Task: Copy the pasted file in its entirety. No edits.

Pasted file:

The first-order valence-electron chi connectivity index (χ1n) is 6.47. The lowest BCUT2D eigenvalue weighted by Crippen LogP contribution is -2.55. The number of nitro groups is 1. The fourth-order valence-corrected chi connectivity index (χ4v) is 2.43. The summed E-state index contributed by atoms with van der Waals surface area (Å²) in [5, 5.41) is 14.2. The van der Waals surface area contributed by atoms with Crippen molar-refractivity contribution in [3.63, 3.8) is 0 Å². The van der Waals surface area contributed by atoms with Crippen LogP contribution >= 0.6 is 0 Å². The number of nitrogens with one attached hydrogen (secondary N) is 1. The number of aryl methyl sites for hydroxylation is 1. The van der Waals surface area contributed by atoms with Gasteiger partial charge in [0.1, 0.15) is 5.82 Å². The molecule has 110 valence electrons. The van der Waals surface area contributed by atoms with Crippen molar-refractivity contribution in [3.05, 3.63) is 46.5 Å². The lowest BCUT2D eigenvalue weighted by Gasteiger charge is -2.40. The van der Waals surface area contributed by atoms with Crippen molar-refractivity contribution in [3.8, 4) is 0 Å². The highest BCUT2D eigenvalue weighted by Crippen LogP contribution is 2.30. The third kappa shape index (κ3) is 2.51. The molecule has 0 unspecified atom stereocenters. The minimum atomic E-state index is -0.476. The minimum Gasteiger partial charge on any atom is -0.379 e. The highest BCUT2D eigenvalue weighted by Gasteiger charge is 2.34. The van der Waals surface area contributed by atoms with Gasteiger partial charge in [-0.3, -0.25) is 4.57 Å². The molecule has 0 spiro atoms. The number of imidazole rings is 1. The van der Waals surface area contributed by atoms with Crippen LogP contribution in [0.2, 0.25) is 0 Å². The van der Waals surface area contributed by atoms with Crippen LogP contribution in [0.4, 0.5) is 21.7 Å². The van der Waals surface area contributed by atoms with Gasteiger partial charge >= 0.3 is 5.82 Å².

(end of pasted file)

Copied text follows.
The first-order valence-electron chi connectivity index (χ1n) is 6.47. The lowest BCUT2D eigenvalue weighted by Crippen LogP contribution is -2.55. The number of nitro groups is 1. The fourth-order valence-corrected chi connectivity index (χ4v) is 2.43. The summed E-state index contributed by atoms with van der Waals surface area (Å²) in [5, 5.41) is 14.2. The van der Waals surface area contributed by atoms with Crippen molar-refractivity contribution in [3.63, 3.8) is 0 Å². The van der Waals surface area contributed by atoms with Crippen LogP contribution >= 0.6 is 0 Å². The number of nitrogens with one attached hydrogen (secondary N) is 1. The number of aryl methyl sites for hydroxylation is 1. The van der Waals surface area contributed by atoms with Gasteiger partial charge in [0.1, 0.15) is 5.82 Å². The molecule has 110 valence electrons. The van der Waals surface area contributed by atoms with Crippen molar-refractivity contribution in [3.05, 3.63) is 46.5 Å². The lowest BCUT2D eigenvalue weighted by Gasteiger charge is -2.40. The van der Waals surface area contributed by atoms with Crippen molar-refractivity contribution in [3.8, 4) is 0 Å². The highest BCUT2D eigenvalue weighted by Crippen LogP contribution is 2.30. The third kappa shape index (κ3) is 2.51. The molecule has 0 unspecified atom stereocenters. The minimum atomic E-state index is -0.476. The minimum Gasteiger partial charge on any atom is -0.379 e. The highest BCUT2D eigenvalue weighted by Gasteiger charge is 2.34. The van der Waals surface area contributed by atoms with Gasteiger partial charge in [-0.3, -0.25) is 4.57 Å². The molecule has 0 spiro atoms. The number of imidazole rings is 1. The van der Waals surface area contributed by atoms with Crippen LogP contribution in [0.2, 0.25) is 0 Å². The van der Waals surface area contributed by atoms with Crippen LogP contribution in [0.4, 0.5) is 21.7 Å². The van der Waals surface area contributed by atoms with Gasteiger partial charge >= 0.3 is 5.82 Å².